For Green Lantern Vol. 5: Test of Wills, "summer blockbuster" is the right word; Wills is a smart space-action story that doesn't require, even, encyclopedic knowledge of the various Corps hues. In it's strong elements of shape-shifting alien paranoia, it's probably not a bad template for Warner Bros's next Green Lantern movie. I'm a major New Gods fan and I'm especially eager to see how and whether Robert Venditti's "Godhead" can fit together with the work Brian Azzarello already did in Wonder Woman; if Test of Wills is any indication, there's good stuff yet to come.

[Includes original and variant covers]

Comments ( 6 )

  1. Damn, I was debating what my next purchase will be, but I think you solidified my answer with this review :D

  2. Not yet, what I was going to do was buy a big haul of Green lantern titles (GL 5,6, GLC 4,5,6, etc.) Together and just binge read them since they are really interconnected.

    1. That's what I did for the Vol. 5s and thoroughly enjoyed it. You might check out the actual publication orders; I know there's at least one GLC issue toward the beginning of what's collected in Vol. 5: Uprising that takes place specifically before the issue in the same month in Green Lantern; possibly the GL issue also overlaps GLC, but in reading GL I remember wondering "how did [this group of characters] get on [this planet] with the GLs," and then it made sense once I read the GLC story that came before it.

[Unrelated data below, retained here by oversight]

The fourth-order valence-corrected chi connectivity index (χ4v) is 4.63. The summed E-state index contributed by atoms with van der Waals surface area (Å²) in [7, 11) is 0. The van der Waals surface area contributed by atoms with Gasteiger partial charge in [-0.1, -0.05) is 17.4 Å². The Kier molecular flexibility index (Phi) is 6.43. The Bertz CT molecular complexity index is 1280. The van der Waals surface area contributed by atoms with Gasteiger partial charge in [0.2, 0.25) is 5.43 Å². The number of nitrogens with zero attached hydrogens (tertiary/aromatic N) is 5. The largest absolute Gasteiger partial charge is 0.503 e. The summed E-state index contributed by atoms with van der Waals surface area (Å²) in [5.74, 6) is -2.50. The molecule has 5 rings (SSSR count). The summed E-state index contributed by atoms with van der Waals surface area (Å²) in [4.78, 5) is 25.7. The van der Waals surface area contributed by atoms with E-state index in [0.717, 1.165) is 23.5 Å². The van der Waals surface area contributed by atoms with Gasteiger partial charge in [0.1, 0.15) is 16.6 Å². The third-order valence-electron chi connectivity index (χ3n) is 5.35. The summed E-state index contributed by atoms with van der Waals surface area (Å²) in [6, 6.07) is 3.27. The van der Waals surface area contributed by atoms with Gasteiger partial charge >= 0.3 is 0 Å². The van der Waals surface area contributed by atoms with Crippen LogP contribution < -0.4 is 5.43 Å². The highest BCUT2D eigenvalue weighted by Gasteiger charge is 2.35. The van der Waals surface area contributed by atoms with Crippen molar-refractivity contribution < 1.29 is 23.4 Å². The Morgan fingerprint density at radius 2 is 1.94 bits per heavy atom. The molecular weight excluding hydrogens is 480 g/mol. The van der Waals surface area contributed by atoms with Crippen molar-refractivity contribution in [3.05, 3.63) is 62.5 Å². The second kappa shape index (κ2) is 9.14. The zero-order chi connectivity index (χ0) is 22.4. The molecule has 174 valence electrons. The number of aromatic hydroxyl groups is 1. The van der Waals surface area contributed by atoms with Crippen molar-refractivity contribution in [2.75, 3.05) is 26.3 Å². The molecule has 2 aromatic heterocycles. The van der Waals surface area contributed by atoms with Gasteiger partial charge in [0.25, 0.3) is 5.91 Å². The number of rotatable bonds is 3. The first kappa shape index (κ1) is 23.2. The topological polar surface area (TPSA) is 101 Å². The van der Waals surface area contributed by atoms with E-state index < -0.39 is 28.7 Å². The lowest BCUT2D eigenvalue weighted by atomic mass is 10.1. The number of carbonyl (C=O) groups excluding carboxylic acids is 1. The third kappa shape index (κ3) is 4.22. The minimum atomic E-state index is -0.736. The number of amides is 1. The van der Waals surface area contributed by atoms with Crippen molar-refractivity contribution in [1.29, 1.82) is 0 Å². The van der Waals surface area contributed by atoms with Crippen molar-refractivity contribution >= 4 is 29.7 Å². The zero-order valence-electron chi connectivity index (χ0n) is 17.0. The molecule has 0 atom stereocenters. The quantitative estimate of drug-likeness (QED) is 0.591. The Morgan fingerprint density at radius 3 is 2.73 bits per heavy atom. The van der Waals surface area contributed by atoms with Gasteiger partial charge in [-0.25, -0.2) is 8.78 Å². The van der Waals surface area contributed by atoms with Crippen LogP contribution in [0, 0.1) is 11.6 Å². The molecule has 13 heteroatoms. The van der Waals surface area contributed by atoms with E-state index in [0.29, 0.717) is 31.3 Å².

3. Yeah that's what I was most worried about, it looked like GL 4, 5 and GLC 4 ,5 were really interconnected and while reading GL 4 I felt like I was reading the beginning and the end of the story, but missing details in between, which was another reason I wanted to buy them all together.

  4. When did Sodam Yat disappear?